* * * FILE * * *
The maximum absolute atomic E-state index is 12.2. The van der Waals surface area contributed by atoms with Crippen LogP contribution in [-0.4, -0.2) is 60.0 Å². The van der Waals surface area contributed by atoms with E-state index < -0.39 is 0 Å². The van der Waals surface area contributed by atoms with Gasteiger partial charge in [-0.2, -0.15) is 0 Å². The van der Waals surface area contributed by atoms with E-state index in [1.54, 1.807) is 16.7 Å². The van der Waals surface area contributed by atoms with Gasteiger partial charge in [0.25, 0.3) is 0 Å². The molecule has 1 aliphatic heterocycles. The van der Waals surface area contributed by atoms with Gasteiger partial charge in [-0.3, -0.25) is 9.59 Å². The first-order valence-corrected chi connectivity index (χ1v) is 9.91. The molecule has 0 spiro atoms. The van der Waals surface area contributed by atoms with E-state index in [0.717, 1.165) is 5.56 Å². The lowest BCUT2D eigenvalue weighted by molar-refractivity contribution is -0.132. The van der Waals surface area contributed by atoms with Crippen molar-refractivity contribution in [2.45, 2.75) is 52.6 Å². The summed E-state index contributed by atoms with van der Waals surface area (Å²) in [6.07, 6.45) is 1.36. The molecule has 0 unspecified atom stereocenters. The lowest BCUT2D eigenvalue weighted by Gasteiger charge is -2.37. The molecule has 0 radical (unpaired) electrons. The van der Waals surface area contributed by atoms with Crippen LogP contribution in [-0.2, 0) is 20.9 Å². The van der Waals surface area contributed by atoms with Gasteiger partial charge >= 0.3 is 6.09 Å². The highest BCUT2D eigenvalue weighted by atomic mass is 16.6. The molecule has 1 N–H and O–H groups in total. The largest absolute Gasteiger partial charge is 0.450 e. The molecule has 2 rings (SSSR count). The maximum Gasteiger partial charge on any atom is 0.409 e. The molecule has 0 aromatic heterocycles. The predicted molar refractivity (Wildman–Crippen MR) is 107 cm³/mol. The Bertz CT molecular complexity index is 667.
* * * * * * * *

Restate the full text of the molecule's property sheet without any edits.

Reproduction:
The maximum absolute atomic E-state index is 12.2. The van der Waals surface area contributed by atoms with Crippen LogP contribution in [-0.4, -0.2) is 60.0 Å². The van der Waals surface area contributed by atoms with E-state index < -0.39 is 0 Å². The van der Waals surface area contributed by atoms with Gasteiger partial charge in [-0.2, -0.15) is 0 Å². The van der Waals surface area contributed by atoms with E-state index in [1.54, 1.807) is 16.7 Å². The van der Waals surface area contributed by atoms with Gasteiger partial charge in [0.25, 0.3) is 0 Å². The molecule has 1 aliphatic heterocycles. The van der Waals surface area contributed by atoms with Gasteiger partial charge in [-0.3, -0.25) is 9.59 Å². The first-order valence-corrected chi connectivity index (χ1v) is 9.91. The molecule has 0 spiro atoms. The van der Waals surface area contributed by atoms with E-state index in [0.717, 1.165) is 5.56 Å². The lowest BCUT2D eigenvalue weighted by molar-refractivity contribution is -0.132. The van der Waals surface area contributed by atoms with Crippen molar-refractivity contribution in [2.45, 2.75) is 52.6 Å². The summed E-state index contributed by atoms with van der Waals surface area (Å²) in [6.07, 6.45) is 1.36. The molecule has 0 unspecified atom stereocenters. The lowest BCUT2D eigenvalue weighted by Gasteiger charge is -2.37. The molecule has 0 radical (unpaired) electrons. The van der Waals surface area contributed by atoms with Crippen LogP contribution in [-0.2, 0) is 20.9 Å². The van der Waals surface area contributed by atoms with Gasteiger partial charge >= 0.3 is 6.09 Å². The highest BCUT2D eigenvalue weighted by atomic mass is 16.6. The molecule has 1 N–H and O–H groups in total. The largest absolute Gasteiger partial charge is 0.450 e. The molecule has 2 rings (SSSR count). The maximum Gasteiger partial charge on any atom is 0.409 e. The molecule has 0 aromatic heterocycles. The predicted molar refractivity (Wildman–Crippen MR) is 107 cm³/mol. The Bertz CT molecular complexity index is 667.